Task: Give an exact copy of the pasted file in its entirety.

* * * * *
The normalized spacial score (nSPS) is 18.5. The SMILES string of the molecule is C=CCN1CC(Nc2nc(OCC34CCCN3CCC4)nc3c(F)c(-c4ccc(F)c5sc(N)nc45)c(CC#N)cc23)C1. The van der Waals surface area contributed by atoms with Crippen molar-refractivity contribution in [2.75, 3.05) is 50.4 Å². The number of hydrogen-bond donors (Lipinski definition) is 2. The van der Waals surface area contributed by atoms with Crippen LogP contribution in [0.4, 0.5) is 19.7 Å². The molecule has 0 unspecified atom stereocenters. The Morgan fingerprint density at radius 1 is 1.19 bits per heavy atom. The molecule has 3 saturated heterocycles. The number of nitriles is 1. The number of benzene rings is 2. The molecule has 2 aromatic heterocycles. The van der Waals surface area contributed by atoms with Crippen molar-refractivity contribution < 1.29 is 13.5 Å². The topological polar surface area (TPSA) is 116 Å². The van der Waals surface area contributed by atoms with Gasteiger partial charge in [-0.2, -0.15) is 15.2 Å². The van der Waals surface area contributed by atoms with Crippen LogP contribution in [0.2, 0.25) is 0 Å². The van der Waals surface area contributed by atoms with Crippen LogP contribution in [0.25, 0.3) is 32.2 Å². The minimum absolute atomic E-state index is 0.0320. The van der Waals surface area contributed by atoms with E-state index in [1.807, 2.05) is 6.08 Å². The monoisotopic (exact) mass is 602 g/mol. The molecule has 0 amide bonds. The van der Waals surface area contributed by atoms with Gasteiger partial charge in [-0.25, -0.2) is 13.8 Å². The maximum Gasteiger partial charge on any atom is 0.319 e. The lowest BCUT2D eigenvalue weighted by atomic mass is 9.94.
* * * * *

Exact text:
The normalized spacial score (nSPS) is 18.5. The SMILES string of the molecule is C=CCN1CC(Nc2nc(OCC34CCCN3CCC4)nc3c(F)c(-c4ccc(F)c5sc(N)nc45)c(CC#N)cc23)C1. The van der Waals surface area contributed by atoms with Crippen molar-refractivity contribution in [2.75, 3.05) is 50.4 Å². The number of hydrogen-bond donors (Lipinski definition) is 2. The van der Waals surface area contributed by atoms with Crippen LogP contribution in [0.4, 0.5) is 19.7 Å². The molecule has 0 unspecified atom stereocenters. The Morgan fingerprint density at radius 1 is 1.19 bits per heavy atom. The molecule has 3 saturated heterocycles. The number of nitriles is 1. The number of benzene rings is 2. The molecule has 2 aromatic heterocycles. The van der Waals surface area contributed by atoms with Crippen molar-refractivity contribution < 1.29 is 13.5 Å². The topological polar surface area (TPSA) is 116 Å². The van der Waals surface area contributed by atoms with Gasteiger partial charge in [-0.2, -0.15) is 15.2 Å². The van der Waals surface area contributed by atoms with Crippen LogP contribution in [0.2, 0.25) is 0 Å². The van der Waals surface area contributed by atoms with Crippen LogP contribution in [0.25, 0.3) is 32.2 Å². The minimum absolute atomic E-state index is 0.0320. The van der Waals surface area contributed by atoms with E-state index in [1.807, 2.05) is 6.08 Å². The monoisotopic (exact) mass is 602 g/mol. The molecule has 0 amide bonds. The van der Waals surface area contributed by atoms with Gasteiger partial charge in [-0.25, -0.2) is 13.8 Å². The maximum Gasteiger partial charge on any atom is 0.319 e. The lowest BCUT2D eigenvalue weighted by atomic mass is 9.94.